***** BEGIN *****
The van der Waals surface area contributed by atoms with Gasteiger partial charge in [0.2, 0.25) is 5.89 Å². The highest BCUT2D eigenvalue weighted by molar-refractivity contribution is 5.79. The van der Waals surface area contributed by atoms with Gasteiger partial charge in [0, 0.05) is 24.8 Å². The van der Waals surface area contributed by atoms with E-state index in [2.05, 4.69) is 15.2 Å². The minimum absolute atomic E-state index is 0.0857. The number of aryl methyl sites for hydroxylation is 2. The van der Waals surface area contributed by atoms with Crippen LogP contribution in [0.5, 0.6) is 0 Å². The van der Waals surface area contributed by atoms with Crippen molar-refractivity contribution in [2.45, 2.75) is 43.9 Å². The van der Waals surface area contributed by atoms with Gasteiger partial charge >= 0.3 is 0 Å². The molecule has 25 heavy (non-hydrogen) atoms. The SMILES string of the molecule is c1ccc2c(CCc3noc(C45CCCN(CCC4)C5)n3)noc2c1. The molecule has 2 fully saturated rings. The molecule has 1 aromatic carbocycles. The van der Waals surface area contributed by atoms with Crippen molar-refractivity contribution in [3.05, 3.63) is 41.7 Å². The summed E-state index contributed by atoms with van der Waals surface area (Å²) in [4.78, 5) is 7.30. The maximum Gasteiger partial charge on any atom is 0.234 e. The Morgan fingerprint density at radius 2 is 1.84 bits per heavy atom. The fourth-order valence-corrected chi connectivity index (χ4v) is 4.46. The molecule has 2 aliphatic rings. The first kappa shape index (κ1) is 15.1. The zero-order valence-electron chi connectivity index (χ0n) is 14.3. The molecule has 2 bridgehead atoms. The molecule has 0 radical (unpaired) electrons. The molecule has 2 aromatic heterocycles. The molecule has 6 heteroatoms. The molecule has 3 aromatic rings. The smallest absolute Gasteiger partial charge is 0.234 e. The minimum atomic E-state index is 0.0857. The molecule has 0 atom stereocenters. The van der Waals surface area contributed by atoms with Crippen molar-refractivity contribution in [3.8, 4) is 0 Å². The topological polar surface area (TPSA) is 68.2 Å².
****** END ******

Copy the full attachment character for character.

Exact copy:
The van der Waals surface area contributed by atoms with Gasteiger partial charge in [0.2, 0.25) is 5.89 Å². The highest BCUT2D eigenvalue weighted by molar-refractivity contribution is 5.79. The van der Waals surface area contributed by atoms with Gasteiger partial charge in [0, 0.05) is 24.8 Å². The van der Waals surface area contributed by atoms with E-state index in [2.05, 4.69) is 15.2 Å². The minimum absolute atomic E-state index is 0.0857. The number of aryl methyl sites for hydroxylation is 2. The van der Waals surface area contributed by atoms with Crippen LogP contribution in [0.5, 0.6) is 0 Å². The van der Waals surface area contributed by atoms with Crippen molar-refractivity contribution in [2.45, 2.75) is 43.9 Å². The van der Waals surface area contributed by atoms with Gasteiger partial charge >= 0.3 is 0 Å². The molecule has 25 heavy (non-hydrogen) atoms. The SMILES string of the molecule is c1ccc2c(CCc3noc(C45CCCN(CCC4)C5)n3)noc2c1. The molecule has 2 fully saturated rings. The molecule has 1 aromatic carbocycles. The van der Waals surface area contributed by atoms with Crippen molar-refractivity contribution in [3.05, 3.63) is 41.7 Å². The summed E-state index contributed by atoms with van der Waals surface area (Å²) in [4.78, 5) is 7.30. The maximum Gasteiger partial charge on any atom is 0.234 e. The Morgan fingerprint density at radius 2 is 1.84 bits per heavy atom. The fourth-order valence-corrected chi connectivity index (χ4v) is 4.46. The molecule has 2 aliphatic rings. The first kappa shape index (κ1) is 15.1. The zero-order valence-electron chi connectivity index (χ0n) is 14.3. The molecule has 2 bridgehead atoms. The molecule has 0 radical (unpaired) electrons. The molecule has 2 aromatic heterocycles. The molecule has 6 heteroatoms. The molecule has 3 aromatic rings. The smallest absolute Gasteiger partial charge is 0.234 e. The minimum atomic E-state index is 0.0857. The molecule has 0 atom stereocenters. The van der Waals surface area contributed by atoms with Crippen molar-refractivity contribution in [3.8, 4) is 0 Å². The topological polar surface area (TPSA) is 68.2 Å².